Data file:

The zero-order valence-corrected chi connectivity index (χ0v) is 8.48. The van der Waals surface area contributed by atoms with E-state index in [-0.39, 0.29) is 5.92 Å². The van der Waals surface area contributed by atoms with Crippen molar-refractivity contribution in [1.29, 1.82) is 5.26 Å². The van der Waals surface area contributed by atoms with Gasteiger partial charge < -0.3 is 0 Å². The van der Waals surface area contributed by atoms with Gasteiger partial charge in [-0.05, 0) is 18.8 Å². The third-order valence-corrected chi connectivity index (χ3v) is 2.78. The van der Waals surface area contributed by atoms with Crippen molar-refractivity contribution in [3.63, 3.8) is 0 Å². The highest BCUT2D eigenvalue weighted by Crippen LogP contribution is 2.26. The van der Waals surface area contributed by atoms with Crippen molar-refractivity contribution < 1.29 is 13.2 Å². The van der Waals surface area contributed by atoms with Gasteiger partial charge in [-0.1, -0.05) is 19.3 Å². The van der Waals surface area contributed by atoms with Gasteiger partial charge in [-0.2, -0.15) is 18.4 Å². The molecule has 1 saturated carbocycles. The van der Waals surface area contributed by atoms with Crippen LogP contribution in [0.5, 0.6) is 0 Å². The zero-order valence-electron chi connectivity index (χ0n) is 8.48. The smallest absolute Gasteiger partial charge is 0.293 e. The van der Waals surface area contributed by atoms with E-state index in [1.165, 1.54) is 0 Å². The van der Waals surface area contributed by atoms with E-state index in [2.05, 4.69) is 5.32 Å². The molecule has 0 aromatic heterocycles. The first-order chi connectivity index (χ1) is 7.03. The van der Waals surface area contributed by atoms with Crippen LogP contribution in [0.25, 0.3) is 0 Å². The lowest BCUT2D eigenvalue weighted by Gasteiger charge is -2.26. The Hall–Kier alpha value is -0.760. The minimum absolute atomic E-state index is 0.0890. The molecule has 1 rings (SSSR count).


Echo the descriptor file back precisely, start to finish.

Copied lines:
The zero-order valence-corrected chi connectivity index (χ0v) is 8.48. The van der Waals surface area contributed by atoms with E-state index in [-0.39, 0.29) is 5.92 Å². The van der Waals surface area contributed by atoms with Crippen molar-refractivity contribution in [1.29, 1.82) is 5.26 Å². The van der Waals surface area contributed by atoms with Gasteiger partial charge < -0.3 is 0 Å². The van der Waals surface area contributed by atoms with Gasteiger partial charge in [-0.05, 0) is 18.8 Å². The third-order valence-corrected chi connectivity index (χ3v) is 2.78. The van der Waals surface area contributed by atoms with Crippen molar-refractivity contribution in [3.63, 3.8) is 0 Å². The highest BCUT2D eigenvalue weighted by Crippen LogP contribution is 2.26. The van der Waals surface area contributed by atoms with Crippen molar-refractivity contribution < 1.29 is 13.2 Å². The van der Waals surface area contributed by atoms with Gasteiger partial charge in [-0.1, -0.05) is 19.3 Å². The van der Waals surface area contributed by atoms with Gasteiger partial charge in [-0.2, -0.15) is 18.4 Å². The molecule has 1 saturated carbocycles. The van der Waals surface area contributed by atoms with Crippen LogP contribution in [0.5, 0.6) is 0 Å². The zero-order valence-electron chi connectivity index (χ0n) is 8.48. The smallest absolute Gasteiger partial charge is 0.293 e. The van der Waals surface area contributed by atoms with E-state index in [1.165, 1.54) is 0 Å². The van der Waals surface area contributed by atoms with E-state index in [2.05, 4.69) is 5.32 Å². The molecule has 0 aromatic heterocycles. The first-order chi connectivity index (χ1) is 7.03. The van der Waals surface area contributed by atoms with Crippen LogP contribution in [0.25, 0.3) is 0 Å². The lowest BCUT2D eigenvalue weighted by Gasteiger charge is -2.26. The Hall–Kier alpha value is -0.760. The minimum absolute atomic E-state index is 0.0890. The molecule has 1 rings (SSSR count).